Tanzania Faring Well On Prudent Spending

TANZANIA is the 28th globally in the World Economic Forum (WEF) ranking for efficiency of government spending, thanks to extensive public sector reforms.

The WEF ranking shows Tanzania has a 4.2 score, up from 2.9 marks it obtained in the previous WEF ranking in 2017 where it occupied the 83th position.

The East African Community's (EAC) second largest economy trails Rwanda which is the fifth globally and leads in Africa with 5.6 marks and Lesotho which is 21st globally and third in Africa with 4.4 marks.

According to the report, the marks are spread from one to seven where one means extremely inefficient and seven extremely efficient. The efficiency of government has a significant bearing on a country's competitiveness and economic growth.

The new ranking has come amid ongoing improvements in the public sector management reforms where strengthening of Public Financial Management (PFM) competence has been at the core of Tanzania's development efforts over the past two decades with the Government- Donor financed Public Financial Management Reform Programme (PFMRP) the main vehicle of support for comprehensive reforms since 1998.

The main objectives of the reform programme include improved macro-economic management (prudent fiscal, tax and debt policies) which provides the basis for a credible budget and efficient allocation of resources on a medium-term basis in alignment with national priorities.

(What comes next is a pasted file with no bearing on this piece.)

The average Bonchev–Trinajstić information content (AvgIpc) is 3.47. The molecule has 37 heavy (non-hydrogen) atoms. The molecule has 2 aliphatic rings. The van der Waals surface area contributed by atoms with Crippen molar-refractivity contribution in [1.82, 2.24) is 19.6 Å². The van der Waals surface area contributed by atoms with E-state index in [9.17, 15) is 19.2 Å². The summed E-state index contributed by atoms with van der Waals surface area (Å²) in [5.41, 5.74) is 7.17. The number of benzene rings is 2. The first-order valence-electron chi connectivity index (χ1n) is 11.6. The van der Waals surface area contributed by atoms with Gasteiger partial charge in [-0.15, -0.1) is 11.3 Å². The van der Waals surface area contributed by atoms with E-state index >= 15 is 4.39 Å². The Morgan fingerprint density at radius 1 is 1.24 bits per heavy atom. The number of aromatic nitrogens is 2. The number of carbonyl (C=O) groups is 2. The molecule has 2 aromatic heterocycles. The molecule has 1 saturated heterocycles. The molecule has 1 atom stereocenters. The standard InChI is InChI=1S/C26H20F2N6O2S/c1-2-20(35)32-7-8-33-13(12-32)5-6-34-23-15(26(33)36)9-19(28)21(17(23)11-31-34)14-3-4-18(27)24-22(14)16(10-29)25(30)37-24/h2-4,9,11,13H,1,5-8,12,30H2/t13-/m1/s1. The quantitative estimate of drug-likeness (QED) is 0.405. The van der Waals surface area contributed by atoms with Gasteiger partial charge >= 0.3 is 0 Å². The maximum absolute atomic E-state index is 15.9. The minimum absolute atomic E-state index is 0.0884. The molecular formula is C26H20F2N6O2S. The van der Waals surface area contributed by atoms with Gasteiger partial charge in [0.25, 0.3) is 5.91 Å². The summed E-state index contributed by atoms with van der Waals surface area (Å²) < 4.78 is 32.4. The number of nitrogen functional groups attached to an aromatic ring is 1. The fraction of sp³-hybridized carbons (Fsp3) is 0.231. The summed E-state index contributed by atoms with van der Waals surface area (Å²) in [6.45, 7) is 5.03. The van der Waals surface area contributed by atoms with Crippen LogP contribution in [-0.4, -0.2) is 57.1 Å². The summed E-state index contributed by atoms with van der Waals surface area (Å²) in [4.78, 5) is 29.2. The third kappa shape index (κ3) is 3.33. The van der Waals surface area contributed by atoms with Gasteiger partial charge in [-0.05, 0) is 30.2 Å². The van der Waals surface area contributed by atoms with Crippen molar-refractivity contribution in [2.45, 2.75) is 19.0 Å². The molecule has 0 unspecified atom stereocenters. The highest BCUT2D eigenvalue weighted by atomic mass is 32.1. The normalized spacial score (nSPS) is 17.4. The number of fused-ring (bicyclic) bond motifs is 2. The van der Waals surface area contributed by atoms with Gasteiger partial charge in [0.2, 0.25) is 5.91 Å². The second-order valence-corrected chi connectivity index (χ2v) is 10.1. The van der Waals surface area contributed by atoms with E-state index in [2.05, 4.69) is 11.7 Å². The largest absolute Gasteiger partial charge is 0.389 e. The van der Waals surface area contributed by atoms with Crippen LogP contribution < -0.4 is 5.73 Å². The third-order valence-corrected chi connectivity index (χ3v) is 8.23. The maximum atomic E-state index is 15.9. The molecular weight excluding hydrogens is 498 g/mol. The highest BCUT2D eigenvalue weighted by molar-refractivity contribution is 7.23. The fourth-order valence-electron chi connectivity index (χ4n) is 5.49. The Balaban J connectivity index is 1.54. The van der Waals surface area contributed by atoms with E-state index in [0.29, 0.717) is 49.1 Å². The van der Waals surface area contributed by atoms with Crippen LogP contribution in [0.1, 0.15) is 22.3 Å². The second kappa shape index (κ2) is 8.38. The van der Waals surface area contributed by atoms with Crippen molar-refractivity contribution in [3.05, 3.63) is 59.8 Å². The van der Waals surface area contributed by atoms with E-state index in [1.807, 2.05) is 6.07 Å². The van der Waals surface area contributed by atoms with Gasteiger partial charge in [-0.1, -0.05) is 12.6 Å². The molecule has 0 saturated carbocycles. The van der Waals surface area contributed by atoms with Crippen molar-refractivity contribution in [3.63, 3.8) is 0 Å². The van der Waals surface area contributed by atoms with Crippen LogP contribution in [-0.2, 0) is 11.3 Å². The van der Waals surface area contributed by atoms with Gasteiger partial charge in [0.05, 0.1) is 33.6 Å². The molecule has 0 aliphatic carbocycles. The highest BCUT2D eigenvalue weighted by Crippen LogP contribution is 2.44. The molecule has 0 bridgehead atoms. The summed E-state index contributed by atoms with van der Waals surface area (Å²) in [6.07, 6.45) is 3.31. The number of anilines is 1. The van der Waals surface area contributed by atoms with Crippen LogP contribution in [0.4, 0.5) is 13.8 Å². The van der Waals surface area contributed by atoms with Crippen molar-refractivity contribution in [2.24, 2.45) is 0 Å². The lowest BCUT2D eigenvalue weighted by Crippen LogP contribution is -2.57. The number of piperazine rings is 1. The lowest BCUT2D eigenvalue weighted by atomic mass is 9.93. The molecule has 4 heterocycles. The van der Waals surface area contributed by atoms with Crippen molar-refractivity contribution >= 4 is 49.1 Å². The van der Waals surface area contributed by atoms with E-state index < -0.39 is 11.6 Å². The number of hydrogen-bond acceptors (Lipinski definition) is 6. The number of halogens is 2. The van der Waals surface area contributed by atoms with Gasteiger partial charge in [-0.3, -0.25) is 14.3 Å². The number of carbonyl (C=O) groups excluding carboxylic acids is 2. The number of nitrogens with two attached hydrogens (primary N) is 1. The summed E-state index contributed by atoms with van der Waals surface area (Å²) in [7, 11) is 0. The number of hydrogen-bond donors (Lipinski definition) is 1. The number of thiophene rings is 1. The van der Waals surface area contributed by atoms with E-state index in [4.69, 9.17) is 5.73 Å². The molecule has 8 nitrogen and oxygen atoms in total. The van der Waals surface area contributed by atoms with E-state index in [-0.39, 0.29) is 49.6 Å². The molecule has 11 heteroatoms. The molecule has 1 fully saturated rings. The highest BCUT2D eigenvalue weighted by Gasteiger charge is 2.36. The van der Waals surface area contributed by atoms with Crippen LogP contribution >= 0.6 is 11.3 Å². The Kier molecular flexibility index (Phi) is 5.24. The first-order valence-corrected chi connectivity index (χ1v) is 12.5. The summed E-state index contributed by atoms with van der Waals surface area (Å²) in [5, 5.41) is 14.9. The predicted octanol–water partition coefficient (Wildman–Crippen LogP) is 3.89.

Other objectives are to ensure government budget executed as planned and timely and accurate reporting is available and strengthened internal controls and better procurement practices which contribute to improved financial accountability.

Tanzania is using domestic resources in executing mega energy and transport infrastructure projects which include construction of a standard gauge railway in which the country plans to spend 14.2billion US dollars over the next five years to build the 2,561 kilometre-SGR connecting its main port of Dar es Salaam to landlocked neighbours including the Democratic Republic of Congo, Rwanda and Uganda.

The government also plans to spend 3.6 billion US dollars for the 2,115-megawatt Rufiji hydro-electricity project in Rufiji, Coast Region, that is expected to boost the industrialisation agenda with availability of reliable electricity.

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